The early Renaissance period was a time of cultural bloom for Italy and so it is perhaps no surprise that it would fall to a Florentino to introduce the fork to France. However, while there is little doubt that the French nobility were greatly influenced by their Italian neighbors, there is little evidence to show Caterina was personally responsible for introducing this culinary novelty.
Some historians suggest that the French started using the fork decades earlier, after Charles VIII’s invasion of the Italian peninsula in the 1490s, and that Caterina was more likely to have promoted its acceptance in France, rather than introduce it.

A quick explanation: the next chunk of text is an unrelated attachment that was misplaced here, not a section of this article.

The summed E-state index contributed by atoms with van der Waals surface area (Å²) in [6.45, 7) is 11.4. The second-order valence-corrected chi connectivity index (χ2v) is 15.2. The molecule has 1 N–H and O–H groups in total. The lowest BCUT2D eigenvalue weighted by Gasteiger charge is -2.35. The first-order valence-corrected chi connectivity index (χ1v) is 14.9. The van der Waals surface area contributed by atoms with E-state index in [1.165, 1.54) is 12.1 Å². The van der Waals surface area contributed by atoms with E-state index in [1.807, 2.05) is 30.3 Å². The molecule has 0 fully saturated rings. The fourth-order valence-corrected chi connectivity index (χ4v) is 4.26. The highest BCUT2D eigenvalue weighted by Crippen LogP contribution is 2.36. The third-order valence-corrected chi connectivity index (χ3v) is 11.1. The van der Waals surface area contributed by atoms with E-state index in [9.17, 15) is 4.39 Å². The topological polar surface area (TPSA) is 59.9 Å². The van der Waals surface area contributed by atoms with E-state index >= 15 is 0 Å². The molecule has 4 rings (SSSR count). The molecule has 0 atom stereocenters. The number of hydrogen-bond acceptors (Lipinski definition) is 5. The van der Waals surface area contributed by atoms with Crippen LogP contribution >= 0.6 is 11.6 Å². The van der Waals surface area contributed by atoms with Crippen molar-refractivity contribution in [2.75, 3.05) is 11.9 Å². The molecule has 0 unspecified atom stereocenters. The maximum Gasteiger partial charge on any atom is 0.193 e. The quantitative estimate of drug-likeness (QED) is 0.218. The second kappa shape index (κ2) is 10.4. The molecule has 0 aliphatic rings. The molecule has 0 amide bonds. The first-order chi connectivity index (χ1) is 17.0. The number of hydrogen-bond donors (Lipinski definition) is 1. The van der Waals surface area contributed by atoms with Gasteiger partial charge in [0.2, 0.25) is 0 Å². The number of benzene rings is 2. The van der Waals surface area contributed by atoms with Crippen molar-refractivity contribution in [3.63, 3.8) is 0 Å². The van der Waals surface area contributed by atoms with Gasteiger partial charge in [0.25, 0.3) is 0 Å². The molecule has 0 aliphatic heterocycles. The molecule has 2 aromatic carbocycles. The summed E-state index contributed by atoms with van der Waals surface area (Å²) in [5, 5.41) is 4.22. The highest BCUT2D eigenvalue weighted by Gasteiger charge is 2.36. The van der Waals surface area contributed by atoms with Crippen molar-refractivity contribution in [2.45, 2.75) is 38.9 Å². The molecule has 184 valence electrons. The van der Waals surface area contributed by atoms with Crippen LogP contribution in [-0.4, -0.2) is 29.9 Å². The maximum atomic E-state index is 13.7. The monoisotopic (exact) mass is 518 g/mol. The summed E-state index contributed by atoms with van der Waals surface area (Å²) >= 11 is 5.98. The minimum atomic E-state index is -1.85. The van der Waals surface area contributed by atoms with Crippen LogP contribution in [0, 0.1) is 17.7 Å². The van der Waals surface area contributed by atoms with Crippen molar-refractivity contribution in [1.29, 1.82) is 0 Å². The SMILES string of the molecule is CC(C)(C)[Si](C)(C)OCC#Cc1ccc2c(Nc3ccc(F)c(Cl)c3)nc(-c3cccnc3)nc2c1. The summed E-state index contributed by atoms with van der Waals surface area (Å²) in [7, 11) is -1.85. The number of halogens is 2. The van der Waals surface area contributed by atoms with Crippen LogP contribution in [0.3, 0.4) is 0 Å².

Then, last year, the controversy took an unusual turn when a deputy minister of Poland claimed that it was in fact the Polish who “taught the French how to use a fork”.
What is somewhat less controversial is its origin on the European continent. With its roots either in Persia or Byzantium, the instrument is thought to have spread across the Mediterranean to the Italian trading states, before its gradual and begrudging adoption in Northern Europe.